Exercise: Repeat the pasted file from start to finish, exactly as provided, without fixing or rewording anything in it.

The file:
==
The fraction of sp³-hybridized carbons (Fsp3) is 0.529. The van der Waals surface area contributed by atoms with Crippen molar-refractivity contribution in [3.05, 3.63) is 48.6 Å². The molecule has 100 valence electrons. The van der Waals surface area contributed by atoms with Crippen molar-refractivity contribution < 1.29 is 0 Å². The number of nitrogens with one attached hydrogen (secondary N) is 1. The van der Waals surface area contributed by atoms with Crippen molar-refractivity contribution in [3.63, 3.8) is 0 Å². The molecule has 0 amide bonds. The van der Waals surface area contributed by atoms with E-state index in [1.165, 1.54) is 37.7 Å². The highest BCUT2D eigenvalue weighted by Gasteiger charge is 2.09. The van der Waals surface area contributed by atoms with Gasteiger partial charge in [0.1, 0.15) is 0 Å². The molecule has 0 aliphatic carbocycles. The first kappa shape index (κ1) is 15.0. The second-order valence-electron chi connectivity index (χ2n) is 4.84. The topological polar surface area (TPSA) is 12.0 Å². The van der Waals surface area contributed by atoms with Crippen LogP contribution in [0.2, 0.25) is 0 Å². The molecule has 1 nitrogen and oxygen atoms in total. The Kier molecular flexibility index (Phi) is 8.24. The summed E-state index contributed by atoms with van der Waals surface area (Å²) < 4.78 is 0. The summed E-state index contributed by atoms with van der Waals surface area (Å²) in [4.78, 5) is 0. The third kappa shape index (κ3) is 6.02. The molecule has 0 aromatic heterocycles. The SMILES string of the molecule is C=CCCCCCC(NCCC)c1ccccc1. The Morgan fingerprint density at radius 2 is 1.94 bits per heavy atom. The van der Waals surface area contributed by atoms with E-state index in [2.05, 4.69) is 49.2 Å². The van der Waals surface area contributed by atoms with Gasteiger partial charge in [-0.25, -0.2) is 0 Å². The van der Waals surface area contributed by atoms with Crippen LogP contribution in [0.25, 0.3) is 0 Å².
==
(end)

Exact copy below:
The fraction of sp³-hybridized carbons (Fsp3) is 0.529. The van der Waals surface area contributed by atoms with Crippen molar-refractivity contribution in [3.05, 3.63) is 48.6 Å². The molecule has 100 valence electrons. The van der Waals surface area contributed by atoms with Crippen molar-refractivity contribution < 1.29 is 0 Å². The number of nitrogens with one attached hydrogen (secondary N) is 1. The van der Waals surface area contributed by atoms with Crippen molar-refractivity contribution in [3.63, 3.8) is 0 Å². The molecule has 0 amide bonds. The van der Waals surface area contributed by atoms with E-state index in [1.165, 1.54) is 37.7 Å². The highest BCUT2D eigenvalue weighted by Gasteiger charge is 2.09. The van der Waals surface area contributed by atoms with Gasteiger partial charge in [0.1, 0.15) is 0 Å². The molecule has 0 aliphatic carbocycles. The first kappa shape index (κ1) is 15.0. The second-order valence-electron chi connectivity index (χ2n) is 4.84. The topological polar surface area (TPSA) is 12.0 Å². The van der Waals surface area contributed by atoms with Crippen LogP contribution in [0.2, 0.25) is 0 Å². The molecule has 1 nitrogen and oxygen atoms in total. The Kier molecular flexibility index (Phi) is 8.24. The summed E-state index contributed by atoms with van der Waals surface area (Å²) < 4.78 is 0. The summed E-state index contributed by atoms with van der Waals surface area (Å²) in [4.78, 5) is 0. The third kappa shape index (κ3) is 6.02. The molecule has 0 aromatic heterocycles. The SMILES string of the molecule is C=CCCCCCC(NCCC)c1ccccc1. The Morgan fingerprint density at radius 2 is 1.94 bits per heavy atom. The van der Waals surface area contributed by atoms with E-state index in [2.05, 4.69) is 49.2 Å². The van der Waals surface area contributed by atoms with Gasteiger partial charge in [-0.25, -0.2) is 0 Å². The van der Waals surface area contributed by atoms with Crippen LogP contribution in [0.25, 0.3) is 0 Å².